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US Stock Trading Suspended for 2nd Time This Week After 7-8% Fall

© REUTERS / BRENDAN MCDERMIDTraders work on the floor of the New York Stock Exchange (NYSE) in New York, U.S., March 12, 2020
Traders work on the floor of the New York Stock Exchange (NYSE) in New York, U.S., March 12, 2020 - Sputnik International
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US stocks closed up about 5 percent on 10 March, rebounding from a historic loss on the Dow the previous day, as investors reacted to government stimulus measures planned to provide relief to individuals and sectors of the economy hurt by the coronavirus.

Moments after the stocks markets opened, trading on Wall Street's three main indexes was suspended, setting off an automatic 15-minute cutout for the second time this week.

At 9:35 a.m. ET (13:35 GMT), the Dow Jones Industrial Average was down 1,696.31 points, or 7.20%, at 21,856.91, while the S&P 500 was down 192.33 points, or 7.02%, at 2,549.05, and the Nasdaq Composite was down 558.80 points, or 7.03%, at 7,393.25.

All three indexes are down more than 20 percent from their most recent highs in February, denoting bear markets.

Trading resumed after stopping for 15 minutes, with the main indexes having dropped 8-9%.

All three main indexes have now dropped over 24% from their intraday record highs hit in February.

European Indexes Fall by More Than 10%

Major European stock indexes fell by more than 10% after the last meeting of the European Central Bank and its decision to keep rates at the current level, trading data shows.

As of 13:45 GMT, the British FTSE 100 index had fallen by 9.47% to 5,319.95 points, the French CAC 40 had dropped by 11.24%, to 4,091.96 points, and Germany’s DAX had fallen by 10.76%, to 9,315.2 points.

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The ECB, as part of the March meeting, kept the base interest rate at a record low of 0%. In addition, the regulator kept the deposit rate at minus 0.5%, although analysts expected it to decrease by 10 basis points.

Markets also drew attention to statements by ECB President Christine Lagarde that the coronavirus will have a significant impact on economic activity in Europe.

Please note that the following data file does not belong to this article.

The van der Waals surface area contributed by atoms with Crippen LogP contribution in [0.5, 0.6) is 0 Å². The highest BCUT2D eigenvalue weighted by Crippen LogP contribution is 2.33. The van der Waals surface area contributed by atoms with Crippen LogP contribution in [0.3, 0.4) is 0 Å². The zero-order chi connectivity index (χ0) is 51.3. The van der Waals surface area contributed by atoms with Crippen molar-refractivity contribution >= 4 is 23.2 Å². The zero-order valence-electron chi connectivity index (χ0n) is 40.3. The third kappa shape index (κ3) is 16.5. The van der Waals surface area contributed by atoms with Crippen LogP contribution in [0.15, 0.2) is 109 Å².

Situation on Russia’s Stock Markets

Meanwhile, the Russian stock market has intensified its fall, following the oil market, and is already trading at below 2,300 points on the Moscow Exchange (MOEX) index, according to trading data.

By 16:39 Moscow time (13:39 GMT), the Moscow Stock Exchange Index had fallen by 8.2 percent to 2,290 points, while the RTS Index fell by 11.8 percent, to 958 points.

Brent oil is down 9.1 percent to $32.54 a barrel.

Russia’s stock markets plunged upon opening on 12 March on the back of the World Health Organisation declaring a pandemic, with the Moscow Exchange falling below 2,400 for the first time since January 2019 and the Russia Trading System index dropping below 1,000 points for the first time since July 2017.

However, low oil prices and the fall of the ruble are not only creating risks, but new opportunities for the Russian economy, Prime Minister Mikhail Mishustin said earlier in the day, adding that the government was preparing additional measures to deepen import substitution in several sectors.

Gold Prices

The price of gold has dropped by more than 3%, along with sales on world stock and commodity markets, according to trading data.

As of 16:49 Moscow time (13:49 GMT), April gold futures on COMEX were down 3.28 percent, or $53.7, to $1,588.25 per troy ounce. May COMEX silver prices fell by 4.8% to $15.97 an ounce.

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Trump announced on 11 March a ban on travellers from 26 European countries entering the United States for a month in an attempt to contain the spread of the coronavirus.

Stock markets around the world tumbled on 9 March amid fears over the coronavirus disease, officially named COVID-19, and a fall in global oil prices after the OPEC+ deal collapsed.

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